While few residents can remember the Buffalo Street store, many can recall the impressive Main Street one. The business remained in that location until its demise in 1960.  

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Memories of old West Side School continue to flow from J.C. Press readers, this being my fifth column on the subject. Terry Parsons, who attended the school between 1951 and 1957, offered his own personal reflections. 

“I waited with great anticipation for going into the first grade,” said Terry, “because my sister, Betty, and my brother, Roger, were already in school. I wanted to carry books, notebooks, pencils and papers back and forth to school each day. I craved it.

John Mahoney and Terry Parsons

“Mr. John Mahoney, the principal, rang the old bell in the mornings signaling that it was time to get to school. I recollect his letting a few of us pull the big rope that extended from the ceiling just outside the auditorium.” Terry offered comments about his seven teachers:

1st Grade, Mrs. Mildred Taylor: “I remember her class” said Terry, “and setting at those little rectangular tables with about four or five kids to a table. Her reading circle was at the back of the room where she read from a large book. The students read back to her and chanted, ‘See Tom run, See Spot run.’”

2nd Grade, Miss McCloud: “She was the first teacher that I had a crush on. She was a pretty dark haired woman who was single. Her boyfriend occasionally came into our class, which brought giggles from the students.”

3rd Grade, Mrs. Georgia Tomlinson: Terry described her as a robust woman and a stereotypical teacher. He said she had impressive chalk calendars on her blackboard that were really a work of art. He recalls being in a play in the auditorium as a policeman dressed in his Cub Scout shirt and pants and wearing his Safety Patrol hat and plastic white belt.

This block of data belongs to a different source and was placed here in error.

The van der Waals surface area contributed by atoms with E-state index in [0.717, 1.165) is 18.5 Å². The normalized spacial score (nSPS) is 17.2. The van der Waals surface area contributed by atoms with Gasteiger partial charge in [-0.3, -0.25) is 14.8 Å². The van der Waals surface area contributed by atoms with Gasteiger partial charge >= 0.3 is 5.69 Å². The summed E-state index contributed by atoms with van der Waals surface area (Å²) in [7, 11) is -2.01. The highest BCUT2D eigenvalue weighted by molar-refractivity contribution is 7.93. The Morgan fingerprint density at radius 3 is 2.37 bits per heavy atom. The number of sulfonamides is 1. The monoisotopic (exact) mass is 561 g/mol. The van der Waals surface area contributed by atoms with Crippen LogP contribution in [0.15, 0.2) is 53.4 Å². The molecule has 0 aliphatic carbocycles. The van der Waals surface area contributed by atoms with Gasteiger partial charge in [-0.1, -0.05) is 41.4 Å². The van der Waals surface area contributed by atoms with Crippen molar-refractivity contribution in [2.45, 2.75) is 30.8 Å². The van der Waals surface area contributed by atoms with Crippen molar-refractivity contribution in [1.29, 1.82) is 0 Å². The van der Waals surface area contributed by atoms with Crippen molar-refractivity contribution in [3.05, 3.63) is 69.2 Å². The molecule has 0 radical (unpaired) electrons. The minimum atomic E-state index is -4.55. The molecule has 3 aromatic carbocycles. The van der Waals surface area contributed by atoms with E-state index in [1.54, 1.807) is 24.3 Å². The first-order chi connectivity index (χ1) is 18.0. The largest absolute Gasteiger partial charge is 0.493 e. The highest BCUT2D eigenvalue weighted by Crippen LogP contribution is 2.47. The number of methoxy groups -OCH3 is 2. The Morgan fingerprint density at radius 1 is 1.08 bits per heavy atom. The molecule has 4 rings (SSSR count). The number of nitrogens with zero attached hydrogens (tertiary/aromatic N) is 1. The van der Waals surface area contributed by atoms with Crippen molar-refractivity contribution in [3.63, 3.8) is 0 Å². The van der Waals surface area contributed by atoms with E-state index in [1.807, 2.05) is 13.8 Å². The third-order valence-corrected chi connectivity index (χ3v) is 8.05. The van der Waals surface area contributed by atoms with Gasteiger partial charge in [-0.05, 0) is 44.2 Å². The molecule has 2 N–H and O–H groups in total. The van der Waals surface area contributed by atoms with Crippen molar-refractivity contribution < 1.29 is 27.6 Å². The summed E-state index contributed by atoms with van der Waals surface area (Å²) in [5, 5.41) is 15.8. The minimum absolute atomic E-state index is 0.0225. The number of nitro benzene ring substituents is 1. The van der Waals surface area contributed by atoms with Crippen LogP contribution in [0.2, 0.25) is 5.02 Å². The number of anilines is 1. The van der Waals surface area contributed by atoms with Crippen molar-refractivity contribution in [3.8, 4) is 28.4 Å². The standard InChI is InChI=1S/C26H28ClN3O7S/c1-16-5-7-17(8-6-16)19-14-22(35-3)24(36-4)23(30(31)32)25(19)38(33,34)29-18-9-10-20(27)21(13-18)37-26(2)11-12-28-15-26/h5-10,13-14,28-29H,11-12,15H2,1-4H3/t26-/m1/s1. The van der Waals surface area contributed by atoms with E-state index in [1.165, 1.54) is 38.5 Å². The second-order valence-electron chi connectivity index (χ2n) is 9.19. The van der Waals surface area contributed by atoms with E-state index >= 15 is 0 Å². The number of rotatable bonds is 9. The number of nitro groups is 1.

4th Grade, Mrs. Alberta Sisk: Terry depicted her as looking much like Aunt Bee of the Mayberry television series. He said the little kids were downstairs and his class finally made it upstairs. It was in the 4thgrade that he was introduced to ink pens. Learning to use this device was part of becoming a grown up – a right of passage.

5th Grade, Mrs. Mildred Adams: The 5thgrade was upstairs on the south side of the building. The teacher was a small slender woman with gray hair. He learned fractions in math, which he said began to get more complicated.

6th Grade, Mrs. Ruth Martin and Mrs. Maude Meek: Mrs. Martin taught him all courses except math, which was presented by Mrs. Meek. “We received the famous Weekly Readers, which we read and answered questions in the back of the little paper,” said Parsons. “The 6th grade was the boys’ first experience with organized football. The city had a P.E. teacher assigned to each school that organized each school’s football team. Ours was Coach Bob “Mohawk” Mays.”

Terry has vivid memories of the trees that surrounded the school and how they would turn each year into the most beautiful fall colors imaginable – rich golds, yellows and reds. His class went outside and collected leaves, brought them inside, traced them and colored the tracings. Each year, the school held a ‘’The Fall Festival,” marking the beginning of the holiday season – Halloween, Thanksgiving and Christmas. The entire school was heavily decorated in vivid fall colors.

Terry concluded by saying, “A lot of parents baked cakes and brought them for the ‘cake walks,’ which were held in front of the office in the great hall. One game was held at Miss Taylor’s class doorway. Curtains were strung across the door and kids took a long cane pole and fished over the curtain to catch a prize.” Ah, such memories of yesteryear. 

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“Young Johnnie Steele has an Oldsmobile, He loves a dear little girl, She is the queen of his gas machine, She has his heart in a whirl.” Few songs capture the nostalgia of the birth of the “horseless carriage” than the 1905 musical composition, “In My Merry Oldsmobile,” written by Gus Edwards and Vincent P. Bryan and published by M. Witmark & Sons. Ransome Eli’s Olds Motor Vehicle Company came into existence in 1897.

An excerpt from Sinclair Lewis’s “Babbit,” (1922) further states: “It was a night of lovers. All along the highway into Zenith, under the low and gentle moon, motors were parked and dim figures were clasped in revelry.” An examination of some old Johnson City directories between 1911 and 1921 reveals some early and virtually forgotten automobile businesses: